The International Law Gaze: The ICSID Award in Philip Morris v Uruguay and the Near End of the “Aesthetic Experience”.

Author: Alvarez-Jimenez, Alberto

Date: 2017

Publisher: LexisNexis

Type: Journal article

Link to this item using this URL: http://hdl.handle.net/10289/11004

University of Waikato

Abstract

It was the large economic value of tobacco’s “aesthetic experience” that Philip Morris (PM) sought to preserve in its litigation against Uruguay before an international tribunal operating under the jurisdiction of the International Centre for the Settlement of Investment Disputes (ICSID). There, PM claimed that Uruguay was in violation of the Agreement between the Swiss Confederation and the Oriental Republic of Uruguay on the Reciprocal Promotion and Protection of Investments, dated October 7, 1988 (the BIT). The reason? Uruguay’s decision to enact tobacco control measures, in particular, its single presentation requirement (SPR) prohibiting tobacco manufacturers from selling more than one variant of cigarette per brand family and the increase in the size of health warnings included on cigarette packets from 50% to 80% of the surface of the front and the back (80/80 Regulation). As a result, manufacturers had only 20% of the room on cigarette packs for trademarks, logos, and other information.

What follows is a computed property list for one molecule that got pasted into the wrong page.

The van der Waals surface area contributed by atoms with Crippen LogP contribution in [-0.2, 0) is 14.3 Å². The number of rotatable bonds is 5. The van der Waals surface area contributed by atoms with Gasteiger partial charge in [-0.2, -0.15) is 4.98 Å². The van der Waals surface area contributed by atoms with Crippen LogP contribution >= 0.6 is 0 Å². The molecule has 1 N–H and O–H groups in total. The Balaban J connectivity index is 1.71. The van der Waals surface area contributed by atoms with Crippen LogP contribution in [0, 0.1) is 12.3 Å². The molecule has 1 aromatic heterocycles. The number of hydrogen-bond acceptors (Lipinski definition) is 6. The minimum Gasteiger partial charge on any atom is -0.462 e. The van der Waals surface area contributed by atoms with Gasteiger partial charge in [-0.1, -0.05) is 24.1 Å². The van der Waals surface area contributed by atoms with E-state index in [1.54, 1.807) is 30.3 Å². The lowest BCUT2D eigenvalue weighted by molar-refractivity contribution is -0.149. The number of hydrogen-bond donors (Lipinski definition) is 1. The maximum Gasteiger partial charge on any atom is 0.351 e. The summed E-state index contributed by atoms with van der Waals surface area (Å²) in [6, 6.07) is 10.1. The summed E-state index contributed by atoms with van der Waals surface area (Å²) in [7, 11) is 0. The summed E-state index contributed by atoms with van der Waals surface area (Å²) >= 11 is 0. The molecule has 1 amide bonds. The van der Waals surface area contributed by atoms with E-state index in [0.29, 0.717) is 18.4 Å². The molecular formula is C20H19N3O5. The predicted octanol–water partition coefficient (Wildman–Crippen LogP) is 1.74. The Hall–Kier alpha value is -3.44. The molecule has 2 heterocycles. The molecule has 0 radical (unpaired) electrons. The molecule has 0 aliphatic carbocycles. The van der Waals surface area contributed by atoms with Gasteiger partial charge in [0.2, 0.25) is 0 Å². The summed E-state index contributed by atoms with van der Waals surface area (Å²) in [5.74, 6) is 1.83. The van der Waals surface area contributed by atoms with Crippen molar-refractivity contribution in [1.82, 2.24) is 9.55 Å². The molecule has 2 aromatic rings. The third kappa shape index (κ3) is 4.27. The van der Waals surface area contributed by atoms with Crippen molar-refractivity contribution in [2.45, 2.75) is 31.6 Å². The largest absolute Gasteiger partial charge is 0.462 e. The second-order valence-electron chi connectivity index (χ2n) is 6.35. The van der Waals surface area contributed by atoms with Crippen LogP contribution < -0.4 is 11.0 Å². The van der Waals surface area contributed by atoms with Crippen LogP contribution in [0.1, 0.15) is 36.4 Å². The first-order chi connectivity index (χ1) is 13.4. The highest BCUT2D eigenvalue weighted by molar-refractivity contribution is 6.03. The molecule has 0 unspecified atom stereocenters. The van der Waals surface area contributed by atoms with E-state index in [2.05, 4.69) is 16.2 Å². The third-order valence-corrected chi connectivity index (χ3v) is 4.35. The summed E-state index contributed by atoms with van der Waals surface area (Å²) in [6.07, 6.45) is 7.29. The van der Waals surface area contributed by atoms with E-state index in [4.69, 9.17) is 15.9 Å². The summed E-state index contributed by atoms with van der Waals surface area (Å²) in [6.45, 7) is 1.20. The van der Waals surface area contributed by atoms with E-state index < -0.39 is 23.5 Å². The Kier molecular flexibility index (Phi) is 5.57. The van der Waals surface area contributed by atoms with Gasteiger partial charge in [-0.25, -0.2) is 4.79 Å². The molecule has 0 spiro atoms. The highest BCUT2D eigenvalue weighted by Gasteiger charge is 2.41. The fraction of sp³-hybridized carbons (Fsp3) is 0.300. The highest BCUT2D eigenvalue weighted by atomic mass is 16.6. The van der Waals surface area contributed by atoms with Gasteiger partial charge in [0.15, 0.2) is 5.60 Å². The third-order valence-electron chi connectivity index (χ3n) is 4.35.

Citation: ["Alvarez-Jimenez, A. (2017). The International Law Gaze: The ICSID Award in Philip Morris v Uruguay and the Near End of the ‘Aesthetic Experience’. New Zealand Law Journal, 2017 February(2), 29–33."]

Copyright: This is an author’s accepted version of an article published in the New Zealand Law Journal [2017] NZLJ 29, published by LexisNexis.